U.S. Presses Germany to Take Action Against Bank Said to Be Backing Iran's Nuke Program

BERLIN-- Germany may be scaling back its trade with Iran, but not fast enough for the United States.

The German government won’t close a Hamburg-based bank that the U.S. Treasury Department says helps finance Iran’s nuclear weapons and missile programs.

The bank is the European Iranian Trade Bank, or EIH, founded in 1971. The U.S. Treasury has barred it from doing business with any American financial institution.

“EIH has acted as a key financial lifeline for Iran as one of Iran’s few remaining access points to the European financial system,” the Treasury Department said in a press release.

EIH is essential to German trade with Iran. It is also Iran’s gateway to all European Union member states. It facilitates the sale of Iranian crude oil and gas, which is 80 percent of Iran’s export revenue and 50 percent of its budget.

India recently announced it will purchase crude oil from Iran and that EIH in Hamburg would handle this multibillion-dollar transaction. India imports 14 percent of its oil from Iran. It turns to EIH because most financial institutions do not deal with Iran.

The Treasury Department also said EIH facilitated the sale of more than $3 million in materials for Iran’s missile programs, but gave no details.

Eleven U.S. senators sent a letter to the German foreign minister on Feb. 1 asking that he stop EIH from doing business with Iran. The letter expressed concern about EIH’s “continued financial support of Iran’s nuclear proliferation activities.”

Germany apparently isn't persuaded.

“It’s not an option for us to close down a bank simply on the basis that the U.S. has blacklisted it and approached us,” said a high-ranking official of the German foreign ministry told Fox News. Speaking on condition of anonymity, he said the German government would not act against the bank unless the U.S. supplies evidence that would stand up in court.

During this interview, the official said Germany has introduced trade barriers against Iran that are tougher than current U.N. sanctions, and that the United States and Israel have acknowledged this tough policy.

“However, we can’t simply tell German businesses to stop dealing with Iran unless the company’s activities are prohibited by the U.N. or they violate our own laws,” he said.

EIH calls itself a German bank, but Matthias Kuntzel, a German political scientist and Iran expert, disputes this.

Kuntzel told Fox News that, like all German banks, EIH is regulated by the nation’s Central Bank, but that EIH is owned by the Islamic Republic of Iran through four state-owned banks. He said this information is in Hamburg court records. According to the EIH website, “EIH Bank provides reliable assistance for Iran-related import and export transactions.”

According to Emanuele Ottolenghi, an Iran expert and senior fellow at the Washington think tank Foundation for the Defense of Democracy, “the German government made a conscious decision not to close the bank so it would have a revenue source for the many small and medium companies that do business with Iran.”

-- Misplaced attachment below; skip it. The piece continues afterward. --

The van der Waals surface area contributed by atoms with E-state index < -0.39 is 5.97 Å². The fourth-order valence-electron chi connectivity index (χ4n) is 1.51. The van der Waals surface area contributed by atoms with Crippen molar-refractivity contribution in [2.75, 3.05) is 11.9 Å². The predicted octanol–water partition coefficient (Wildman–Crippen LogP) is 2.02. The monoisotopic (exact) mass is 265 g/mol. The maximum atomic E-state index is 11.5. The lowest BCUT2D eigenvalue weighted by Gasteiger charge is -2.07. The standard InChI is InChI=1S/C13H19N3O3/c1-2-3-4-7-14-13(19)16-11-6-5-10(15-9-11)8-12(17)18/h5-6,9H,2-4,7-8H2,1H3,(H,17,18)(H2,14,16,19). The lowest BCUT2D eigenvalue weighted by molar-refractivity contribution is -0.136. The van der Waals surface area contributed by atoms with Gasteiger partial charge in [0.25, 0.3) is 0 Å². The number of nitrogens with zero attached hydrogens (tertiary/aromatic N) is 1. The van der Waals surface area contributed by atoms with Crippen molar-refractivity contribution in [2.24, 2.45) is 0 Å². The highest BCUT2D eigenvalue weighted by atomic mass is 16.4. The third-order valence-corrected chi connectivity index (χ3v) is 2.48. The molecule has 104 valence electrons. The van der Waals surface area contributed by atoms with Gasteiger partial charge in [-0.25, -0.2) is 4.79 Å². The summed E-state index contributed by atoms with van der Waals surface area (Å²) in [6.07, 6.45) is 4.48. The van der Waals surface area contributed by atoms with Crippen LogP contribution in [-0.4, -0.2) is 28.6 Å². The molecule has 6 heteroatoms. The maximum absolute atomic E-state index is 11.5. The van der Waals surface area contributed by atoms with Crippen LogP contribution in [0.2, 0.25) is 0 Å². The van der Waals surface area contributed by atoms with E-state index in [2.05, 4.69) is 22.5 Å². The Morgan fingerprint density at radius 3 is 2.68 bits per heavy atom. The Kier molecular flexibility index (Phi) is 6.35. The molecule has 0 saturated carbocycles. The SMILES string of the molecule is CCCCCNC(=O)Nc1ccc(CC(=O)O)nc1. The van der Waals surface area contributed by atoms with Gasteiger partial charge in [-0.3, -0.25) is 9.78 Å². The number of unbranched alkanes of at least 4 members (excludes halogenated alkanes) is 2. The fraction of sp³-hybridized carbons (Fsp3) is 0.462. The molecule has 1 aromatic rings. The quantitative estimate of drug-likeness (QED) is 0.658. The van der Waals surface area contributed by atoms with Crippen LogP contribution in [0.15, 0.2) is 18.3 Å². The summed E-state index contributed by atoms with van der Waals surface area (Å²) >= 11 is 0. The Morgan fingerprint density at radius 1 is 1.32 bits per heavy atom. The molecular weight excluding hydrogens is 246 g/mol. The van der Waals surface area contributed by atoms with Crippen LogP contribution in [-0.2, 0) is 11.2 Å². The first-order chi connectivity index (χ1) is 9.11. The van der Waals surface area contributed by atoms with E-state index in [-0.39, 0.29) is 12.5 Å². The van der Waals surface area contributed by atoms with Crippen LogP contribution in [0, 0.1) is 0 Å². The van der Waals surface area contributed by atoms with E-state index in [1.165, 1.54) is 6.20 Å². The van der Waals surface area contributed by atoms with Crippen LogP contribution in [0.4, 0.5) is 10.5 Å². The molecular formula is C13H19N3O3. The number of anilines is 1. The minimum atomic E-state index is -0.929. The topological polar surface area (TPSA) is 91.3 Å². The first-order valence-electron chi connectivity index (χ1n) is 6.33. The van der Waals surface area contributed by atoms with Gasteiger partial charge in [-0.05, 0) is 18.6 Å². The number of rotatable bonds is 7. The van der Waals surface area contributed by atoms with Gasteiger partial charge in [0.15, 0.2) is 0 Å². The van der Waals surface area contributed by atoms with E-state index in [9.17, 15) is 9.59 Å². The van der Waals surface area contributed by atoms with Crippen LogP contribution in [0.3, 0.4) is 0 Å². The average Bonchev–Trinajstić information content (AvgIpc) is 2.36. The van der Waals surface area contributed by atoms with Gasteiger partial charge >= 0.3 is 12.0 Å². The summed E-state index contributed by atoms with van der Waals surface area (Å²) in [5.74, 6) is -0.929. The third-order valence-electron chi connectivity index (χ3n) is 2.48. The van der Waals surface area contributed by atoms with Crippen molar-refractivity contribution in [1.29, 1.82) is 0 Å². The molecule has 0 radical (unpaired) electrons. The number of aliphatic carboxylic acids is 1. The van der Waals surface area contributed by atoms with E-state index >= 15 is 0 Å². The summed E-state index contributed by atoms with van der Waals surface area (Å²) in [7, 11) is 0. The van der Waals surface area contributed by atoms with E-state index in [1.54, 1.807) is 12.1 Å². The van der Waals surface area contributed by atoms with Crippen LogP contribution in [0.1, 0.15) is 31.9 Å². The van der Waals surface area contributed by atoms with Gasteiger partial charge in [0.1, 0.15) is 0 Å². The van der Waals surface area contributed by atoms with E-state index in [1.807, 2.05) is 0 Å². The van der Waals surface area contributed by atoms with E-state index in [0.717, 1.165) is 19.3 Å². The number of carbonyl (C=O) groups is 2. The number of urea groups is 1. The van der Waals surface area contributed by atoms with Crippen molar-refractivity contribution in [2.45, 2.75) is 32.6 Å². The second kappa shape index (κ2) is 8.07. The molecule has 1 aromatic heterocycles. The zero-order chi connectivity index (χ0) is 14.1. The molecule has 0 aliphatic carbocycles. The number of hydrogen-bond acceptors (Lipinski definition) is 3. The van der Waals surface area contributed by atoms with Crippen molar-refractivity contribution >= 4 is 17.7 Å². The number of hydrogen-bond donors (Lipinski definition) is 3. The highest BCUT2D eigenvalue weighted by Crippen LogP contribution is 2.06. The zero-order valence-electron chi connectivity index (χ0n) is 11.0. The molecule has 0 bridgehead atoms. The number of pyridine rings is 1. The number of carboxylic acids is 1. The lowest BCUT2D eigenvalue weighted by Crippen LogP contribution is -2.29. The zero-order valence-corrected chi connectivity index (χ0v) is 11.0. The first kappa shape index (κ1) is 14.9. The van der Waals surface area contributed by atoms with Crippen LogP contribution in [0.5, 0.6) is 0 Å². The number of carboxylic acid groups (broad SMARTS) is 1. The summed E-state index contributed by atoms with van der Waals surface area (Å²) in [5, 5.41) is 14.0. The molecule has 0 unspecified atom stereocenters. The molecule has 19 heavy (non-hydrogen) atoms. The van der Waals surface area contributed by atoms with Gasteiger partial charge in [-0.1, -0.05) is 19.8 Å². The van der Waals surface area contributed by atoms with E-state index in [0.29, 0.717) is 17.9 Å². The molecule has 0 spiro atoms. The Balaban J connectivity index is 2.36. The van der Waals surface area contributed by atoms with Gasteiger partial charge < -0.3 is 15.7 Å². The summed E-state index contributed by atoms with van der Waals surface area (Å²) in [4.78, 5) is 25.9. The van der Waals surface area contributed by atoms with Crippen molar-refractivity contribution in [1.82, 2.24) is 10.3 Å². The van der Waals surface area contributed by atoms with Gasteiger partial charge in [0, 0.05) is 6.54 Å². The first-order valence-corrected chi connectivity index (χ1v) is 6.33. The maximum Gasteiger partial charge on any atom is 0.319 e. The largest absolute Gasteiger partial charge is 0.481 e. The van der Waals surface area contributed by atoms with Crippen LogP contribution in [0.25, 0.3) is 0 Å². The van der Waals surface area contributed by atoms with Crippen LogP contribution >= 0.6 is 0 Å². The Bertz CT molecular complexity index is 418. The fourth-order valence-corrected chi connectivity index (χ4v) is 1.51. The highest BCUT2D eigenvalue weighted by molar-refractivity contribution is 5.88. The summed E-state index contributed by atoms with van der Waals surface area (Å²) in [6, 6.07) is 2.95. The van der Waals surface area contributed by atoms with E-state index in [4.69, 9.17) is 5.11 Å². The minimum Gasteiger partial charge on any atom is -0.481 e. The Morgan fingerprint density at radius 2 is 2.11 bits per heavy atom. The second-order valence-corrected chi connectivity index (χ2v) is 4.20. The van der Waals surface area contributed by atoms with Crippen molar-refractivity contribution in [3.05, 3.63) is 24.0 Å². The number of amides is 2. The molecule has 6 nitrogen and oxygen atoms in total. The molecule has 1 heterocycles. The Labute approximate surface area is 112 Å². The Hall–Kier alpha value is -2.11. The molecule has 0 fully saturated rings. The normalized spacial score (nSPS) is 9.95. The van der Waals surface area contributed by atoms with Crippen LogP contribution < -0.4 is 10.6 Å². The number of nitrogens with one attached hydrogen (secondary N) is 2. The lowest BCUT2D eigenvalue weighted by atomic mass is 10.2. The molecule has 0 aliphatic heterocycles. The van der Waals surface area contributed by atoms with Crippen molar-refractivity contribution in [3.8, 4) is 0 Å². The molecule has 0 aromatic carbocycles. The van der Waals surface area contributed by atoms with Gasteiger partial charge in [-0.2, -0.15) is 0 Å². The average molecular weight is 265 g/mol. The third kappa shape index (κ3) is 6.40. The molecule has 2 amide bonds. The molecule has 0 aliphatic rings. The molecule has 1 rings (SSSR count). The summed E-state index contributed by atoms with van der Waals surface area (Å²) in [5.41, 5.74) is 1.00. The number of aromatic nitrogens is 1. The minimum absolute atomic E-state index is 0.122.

Large German banks have stopped doing business with Iran because of its nuclear program and President Ahmadinejad’s threat to destroy Israel. Germany’s desire to continue its lucrative trade with Iran is in conflict with its commitment to Israel.

“Germany wants a special relationship with both Israel and Iran,” said Kuntzel. “And that’s impossible. Germany can’t have it both ways.”

Germany is Iran’s biggest European trade partner. German exports to Iran totaled $4.7 billion from January through November of last year. This was a 5 percent increase over the same period in 2009.

According to the German-Iranian Chamber of Commerce, two-thirds of Iranian industry uses German machines. German equipment and technology is used for mining, drilling and liquefying natural gas. Liquefied gas enables Iran to ship fuel to world markets and generate income in spite of U.N., U.S. and European sanctions.

German equipment was used in the brutal crushing of anti-government protests in June 2009. Nokia-Siemens, a Finnish-German joint venture telecom, has admitted that it sold surveillance equipment to Iran that was used to track down dissidents protesting the re-election of President Ahmadinejad.

In January 2010, Siemens announced it would do no new business with Iran.

Leading the fight against German trade with Iran is “Stop the Bomb,” a Berlin-based advocacy group that is staunchly pro-Israel. The organization’s founder is Ulrike Becker, who is working on her doctorate on anti-Semitism. Its spokesman, Michael Spaney, buys shares in companies that trade with Iran and speaks at stockholder meetings.

Here’s what he said at Siemens 2009 Annual Meeting: “How can a company that profited from slave labor in World War II have trade relations with a country that threatens the Jewish state – the survivors of the Holocaust?”

Critics of German trade with Iran say equipment designated for civilian use can also contribute to Ahmadinejad’s nuclear program. According to Ottolenghi, advanced drilling equipment for building highway tunnels can also be used to build underground nuclear facilities. Some have already been discovered.

Many German exports to Iran are transported through the Balkans by truck. According to Nicolas Richter, chief investigative reporter for Munich-based Suddeutche Zeitung, Germany can’t afford to inspect all goods bound for Iran. Richter also said that some German equipment is sold to companies in Turkey and Dubai and then shipped to Iran to circumvent the sanctions.

Those who advocate an end to German trade with Iran say it would deal a devastating blow to Ahmadinejad’s regime, while continuation of this trade, according to Jonathan Weckerle of “Stop the Bomb,” means support for “the most radical elements, responsible for both the nuclear program and the political repression.”